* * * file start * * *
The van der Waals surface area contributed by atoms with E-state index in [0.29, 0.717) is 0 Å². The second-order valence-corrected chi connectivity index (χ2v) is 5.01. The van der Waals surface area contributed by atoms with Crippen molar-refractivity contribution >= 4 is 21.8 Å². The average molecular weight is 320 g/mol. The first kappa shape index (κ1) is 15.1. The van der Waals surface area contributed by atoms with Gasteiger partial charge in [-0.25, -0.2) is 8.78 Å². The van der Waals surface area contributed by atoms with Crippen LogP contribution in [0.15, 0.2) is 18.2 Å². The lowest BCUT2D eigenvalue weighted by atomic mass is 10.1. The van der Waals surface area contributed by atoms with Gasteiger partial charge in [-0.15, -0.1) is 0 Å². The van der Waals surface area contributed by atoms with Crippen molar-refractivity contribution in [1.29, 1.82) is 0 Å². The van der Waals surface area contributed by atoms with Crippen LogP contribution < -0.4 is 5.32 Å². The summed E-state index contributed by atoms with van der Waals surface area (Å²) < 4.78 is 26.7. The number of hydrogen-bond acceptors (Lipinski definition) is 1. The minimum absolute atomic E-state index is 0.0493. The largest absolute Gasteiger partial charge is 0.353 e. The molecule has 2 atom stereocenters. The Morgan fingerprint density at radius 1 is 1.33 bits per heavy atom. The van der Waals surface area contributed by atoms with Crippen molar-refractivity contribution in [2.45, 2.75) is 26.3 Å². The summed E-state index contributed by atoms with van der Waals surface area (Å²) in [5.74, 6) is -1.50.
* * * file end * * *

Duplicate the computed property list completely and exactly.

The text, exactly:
The van der Waals surface area contributed by atoms with E-state index in [0.29, 0.717) is 0 Å². The second-order valence-corrected chi connectivity index (χ2v) is 5.01. The van der Waals surface area contributed by atoms with Crippen molar-refractivity contribution >= 4 is 21.8 Å². The average molecular weight is 320 g/mol. The first kappa shape index (κ1) is 15.1. The van der Waals surface area contributed by atoms with Gasteiger partial charge in [-0.25, -0.2) is 8.78 Å². The van der Waals surface area contributed by atoms with Crippen LogP contribution in [0.15, 0.2) is 18.2 Å². The lowest BCUT2D eigenvalue weighted by atomic mass is 10.1. The van der Waals surface area contributed by atoms with Gasteiger partial charge in [-0.15, -0.1) is 0 Å². The van der Waals surface area contributed by atoms with Crippen molar-refractivity contribution in [1.29, 1.82) is 0 Å². The van der Waals surface area contributed by atoms with Crippen LogP contribution < -0.4 is 5.32 Å². The summed E-state index contributed by atoms with van der Waals surface area (Å²) < 4.78 is 26.7. The number of hydrogen-bond acceptors (Lipinski definition) is 1. The minimum absolute atomic E-state index is 0.0493. The largest absolute Gasteiger partial charge is 0.353 e. The molecule has 2 atom stereocenters. The Morgan fingerprint density at radius 1 is 1.33 bits per heavy atom. The van der Waals surface area contributed by atoms with Crippen molar-refractivity contribution in [2.45, 2.75) is 26.3 Å². The summed E-state index contributed by atoms with van der Waals surface area (Å²) in [5.74, 6) is -1.50.